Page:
sweettea_On his classic 1967 album A Man And The Blues, Buddy Guy sang:

I think I’ll move back down South, where the weather suits my clothes
I done laid ’round this big city so long, man…oooh, until I almost done froze

On his new album Sweet Tea (Silvertone/Jive), Buddy Guy moves his music “back down South”–turning loose his incendiary guitar and powerfully expressive voice on a set of dirt-road rural blues originating from the hill country of North Mississippi.

This style of hill-country blues is separate and distinct from the Mississippi Delta blues pioneered by pre-war performers like Robert Johnson, Son House, and Charley Patton, and later amplified (literally and figuratively) by such Delta migrants to Chicago as Muddy Waters and Robert Nighthawk. In contrast to the familiar 12-bar blues pattern, the North Mississippi style is characterized by elongated bar lines and one- or two-chord modal forms. There is a kind of trance-inducing drone quality to these blues that seems to draw upon the music’s deepest West African wellsprings.

This album could be subtitled “Buddy Guy Sings Fat Possum,” for seven of its nine songs are taken from the repertoires of hill-country stalwarts like Robert Cage, T-Model Ford, and the late Junior Kimbrough. The musical careers of these men—along with those of R.L. Burnside, Paul “Wine” Jones, and Robert Belfour, among others—were either initiated or revived by the iconoclastic Fat Possum Records of Oxford, Mississippi. Today, Fat Possum’s catalog encompasses both raw field recordings (Junior Kimbrough’s Most Things Haven’t Worked Out, Johnny Farmer’s Wrong Doers Respect Me) and startling collaborations by country blues elders with contemporary remixers and rappers (R.L. Burnside’s Mr. Wizard, the various-artists collection New Beats From The Delta).

Jim “Jimbo” Malthus is a founding member of Squirrel Nut Zippers and the sure-handed rhythm guitarist on Sweet Tea. A native of Oxford, Mississippi, he notes that until the first Fat Possum albums arrived in 1991, “people that lived 20 miles from R.L. Burnside in Mississippi didn’t know about his music. I used to deer hunt in Holly Springs [Burnside’s home town] every year of my life, and I never knew about any juke joints around there.”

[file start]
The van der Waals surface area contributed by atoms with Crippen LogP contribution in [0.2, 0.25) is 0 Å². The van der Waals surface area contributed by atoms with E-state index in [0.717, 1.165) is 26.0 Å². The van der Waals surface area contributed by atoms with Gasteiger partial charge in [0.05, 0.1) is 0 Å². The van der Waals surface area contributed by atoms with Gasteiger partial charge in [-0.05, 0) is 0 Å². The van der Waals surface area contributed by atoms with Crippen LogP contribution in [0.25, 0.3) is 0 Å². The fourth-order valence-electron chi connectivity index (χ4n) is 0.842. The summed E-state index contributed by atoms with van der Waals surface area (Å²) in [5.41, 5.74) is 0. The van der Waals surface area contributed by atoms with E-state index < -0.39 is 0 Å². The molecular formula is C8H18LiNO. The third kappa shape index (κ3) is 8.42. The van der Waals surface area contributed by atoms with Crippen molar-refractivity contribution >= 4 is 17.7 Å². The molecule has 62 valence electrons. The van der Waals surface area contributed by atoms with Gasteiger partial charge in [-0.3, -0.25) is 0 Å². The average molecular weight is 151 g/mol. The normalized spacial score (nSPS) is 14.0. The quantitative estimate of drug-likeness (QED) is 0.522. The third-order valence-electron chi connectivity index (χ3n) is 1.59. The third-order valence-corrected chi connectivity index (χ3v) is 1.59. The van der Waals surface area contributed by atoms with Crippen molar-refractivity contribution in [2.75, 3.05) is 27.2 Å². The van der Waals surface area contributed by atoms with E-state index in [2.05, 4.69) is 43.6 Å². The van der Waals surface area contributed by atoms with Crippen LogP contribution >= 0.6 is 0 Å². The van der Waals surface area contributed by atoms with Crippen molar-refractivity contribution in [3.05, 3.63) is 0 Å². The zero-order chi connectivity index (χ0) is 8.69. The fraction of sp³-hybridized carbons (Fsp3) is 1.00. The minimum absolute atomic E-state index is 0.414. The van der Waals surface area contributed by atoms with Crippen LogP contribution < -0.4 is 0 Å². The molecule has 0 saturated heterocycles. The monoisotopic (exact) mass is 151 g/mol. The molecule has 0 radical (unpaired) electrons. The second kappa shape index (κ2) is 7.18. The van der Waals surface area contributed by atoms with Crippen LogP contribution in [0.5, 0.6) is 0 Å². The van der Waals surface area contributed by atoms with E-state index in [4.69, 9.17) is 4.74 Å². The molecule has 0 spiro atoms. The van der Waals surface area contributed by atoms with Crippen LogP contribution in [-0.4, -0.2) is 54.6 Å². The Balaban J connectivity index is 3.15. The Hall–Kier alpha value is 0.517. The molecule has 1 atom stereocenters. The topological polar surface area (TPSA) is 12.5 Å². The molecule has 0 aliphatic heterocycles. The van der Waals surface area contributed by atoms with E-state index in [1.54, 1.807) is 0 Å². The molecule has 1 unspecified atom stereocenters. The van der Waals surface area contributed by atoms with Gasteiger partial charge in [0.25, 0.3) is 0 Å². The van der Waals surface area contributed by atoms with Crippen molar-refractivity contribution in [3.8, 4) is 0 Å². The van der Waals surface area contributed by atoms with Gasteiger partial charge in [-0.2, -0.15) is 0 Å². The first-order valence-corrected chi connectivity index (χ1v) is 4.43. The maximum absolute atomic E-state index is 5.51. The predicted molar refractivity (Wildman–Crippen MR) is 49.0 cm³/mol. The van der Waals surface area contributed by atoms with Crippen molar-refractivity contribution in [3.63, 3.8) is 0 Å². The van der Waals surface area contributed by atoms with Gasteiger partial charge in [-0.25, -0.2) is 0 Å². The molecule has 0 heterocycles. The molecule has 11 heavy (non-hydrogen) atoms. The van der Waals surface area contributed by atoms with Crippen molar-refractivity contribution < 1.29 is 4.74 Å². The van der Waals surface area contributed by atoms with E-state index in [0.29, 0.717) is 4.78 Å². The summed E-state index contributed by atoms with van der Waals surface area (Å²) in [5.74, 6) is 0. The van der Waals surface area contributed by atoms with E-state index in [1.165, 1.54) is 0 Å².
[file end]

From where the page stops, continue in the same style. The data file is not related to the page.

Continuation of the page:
From the solo acoustic moan of “Done Got Old” to the last searing strains of his own composition “It’s A Jungle Out There,” the droning force of the hill-country style and the alternately ecstatic and agonized delivery of Buddy Guy make for one intense combination. Bassist Davey Faragher locks in with Jimbo Malthus on the hypnotic rhythms and heaving chord changes, pushed relentlessly by one of three drummers on the album—either the indigenous blues veterans Spam (of T-Model Ford’s band) and Sam Carr, or Los Angeles import Pete Thomas (Elvis Costello & the Attractions, John Hiatt).

Together, they can make the 12-minute workout “I Got To Try You Girl” seem to go by in half the time, and take Lowell Fulson’s “Tramp” to a place beyond not only his original 1967 version but those of Otis Redding and Salt-N-Pepa as well. The razor-sharp mix by album producer Dennis Herring and Clay Jones creates an almost palpably humid atmosphere, with Buddy’s voice and guitar cutting through it like summer lightning in the Mississippi night.

Born in the hamlet of Lettsworth, Louisiana on July 30, 1936, Buddy Guy has lived in Chicago since 1957. But the sound of Sweet Tea “takes me way back,” he says. Back to Lightnin’ Slim, who sat on the porch of the Lettsworth general store and played the first electric guitar Buddy ever heardback to his own early years on the rough Baton Rouge club circuit, as a fledgling guitarist in the bands of “Big Poppa” John Tilley and blues harp master Raful Neal.

“It reminds me of some of the things in the beginning—the Smokey Hoggs, the Sonny Boy Williamsons, the Lightnin’ Hopkins,” Buddy recalls. “All those people just playin’ for a drop of the dime in the hat. The Saturday night fish fries—you had fun, you woke up the next morning with a headache, you just drank the wine or the beer, grab the guitar and go doin’ it again.”